As a couturier, Cary Santiago has created shape-defying dresses with intention, emotion, and an imagination that’s unbound.
“Couture pieces are art pieces,” pronounces Cary Santiago. He is in his element—dressed in a loose, black top, black trousers, and an unfastened scarf—surveying the view from a high-rise apartment in Tsim Sha Tsui, overlooking the bustle of Victoria Harbor in Hong Kong.
“There is an intricacy involved, it should feel like a feast to the eyes, there should be an improbability there that is made probable through technique, and it should make people imagine and wonder,” he explains. “It should make people question the process but at the same time marvel at how it was created.”
Since 2006, after spending three years in Dubai and a year in Lebanon absorbing the techniques, skills, and the discipline of couture, Cary has been stirring up fashion discussion with his spectacular repertoire of specialization. He has subverted fabrics, morphing soft chiffon into rigid, sculptural shapes. Reconstructed contours into dramatic forms with precision pleating, and raising planes with embossing and fabric wrapping to create three-dimensional shapes of beautiful, painstakingly expert hand-crafted intricacy, his approach seems both scientific and architectural.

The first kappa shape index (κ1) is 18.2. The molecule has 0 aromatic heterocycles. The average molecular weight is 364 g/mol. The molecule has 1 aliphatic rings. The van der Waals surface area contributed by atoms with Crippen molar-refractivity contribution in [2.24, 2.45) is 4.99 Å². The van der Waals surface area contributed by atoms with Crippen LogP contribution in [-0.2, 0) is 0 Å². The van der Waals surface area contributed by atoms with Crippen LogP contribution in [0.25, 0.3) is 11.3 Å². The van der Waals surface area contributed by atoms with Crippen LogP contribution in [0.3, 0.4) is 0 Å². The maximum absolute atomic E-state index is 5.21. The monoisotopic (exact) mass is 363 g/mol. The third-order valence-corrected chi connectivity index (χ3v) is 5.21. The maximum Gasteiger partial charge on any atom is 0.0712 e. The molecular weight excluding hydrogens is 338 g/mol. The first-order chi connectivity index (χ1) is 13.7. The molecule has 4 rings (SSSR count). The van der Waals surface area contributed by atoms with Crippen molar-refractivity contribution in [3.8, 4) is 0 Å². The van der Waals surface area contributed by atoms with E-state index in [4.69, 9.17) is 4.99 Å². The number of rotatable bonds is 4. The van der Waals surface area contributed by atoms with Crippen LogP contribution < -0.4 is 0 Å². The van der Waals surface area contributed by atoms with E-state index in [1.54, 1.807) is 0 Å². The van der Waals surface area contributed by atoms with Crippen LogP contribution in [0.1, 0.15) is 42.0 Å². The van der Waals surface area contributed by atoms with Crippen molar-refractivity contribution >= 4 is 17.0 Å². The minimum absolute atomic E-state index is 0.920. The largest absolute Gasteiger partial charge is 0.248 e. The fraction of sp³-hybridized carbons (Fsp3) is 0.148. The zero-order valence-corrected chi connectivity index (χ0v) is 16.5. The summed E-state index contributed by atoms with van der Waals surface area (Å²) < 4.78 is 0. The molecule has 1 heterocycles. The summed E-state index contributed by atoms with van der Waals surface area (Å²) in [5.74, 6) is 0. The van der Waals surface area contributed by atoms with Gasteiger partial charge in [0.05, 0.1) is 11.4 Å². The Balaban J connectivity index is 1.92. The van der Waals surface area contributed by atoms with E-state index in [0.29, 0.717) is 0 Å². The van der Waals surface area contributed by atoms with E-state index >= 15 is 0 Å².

Unlike how couture may be associated with excess, his refined maximalism plays the reductionist card. “You can have an eye for beauty but editing is also very important,” Cary explains. “As a designer you will always have this urge to want to put everything in but there should also be a discipline of restraint. A check on weight, restrictions, and functionality. At the end of the day, I would want my pieces worn.”
Last March, Cary staged the Philippine Terno Gala featuring the Philippine’s national dress in his home base in Cebu. The show featured the arched sleeves in fantastical interpretations: laser-cut panels layered and contoured in an art deco column; winged, feathered and gilded on the other; and filigreed with scorpions and aviary mosaics in an away-from-the-body frock. “Post pandemic, I really felt the need for a meaningful gathering, for people to once again find joy in getting dressed and socializing,” Cary says. “The Terno has been a constant occasion-dressing request. And this normalization is good because I can see the pride in their bearing, the national dress is transformative. This is the purpose, to associate dignity and self-regard with every piece of Terno worn, and how important it is to be a staple in everyone’s wardrobes.”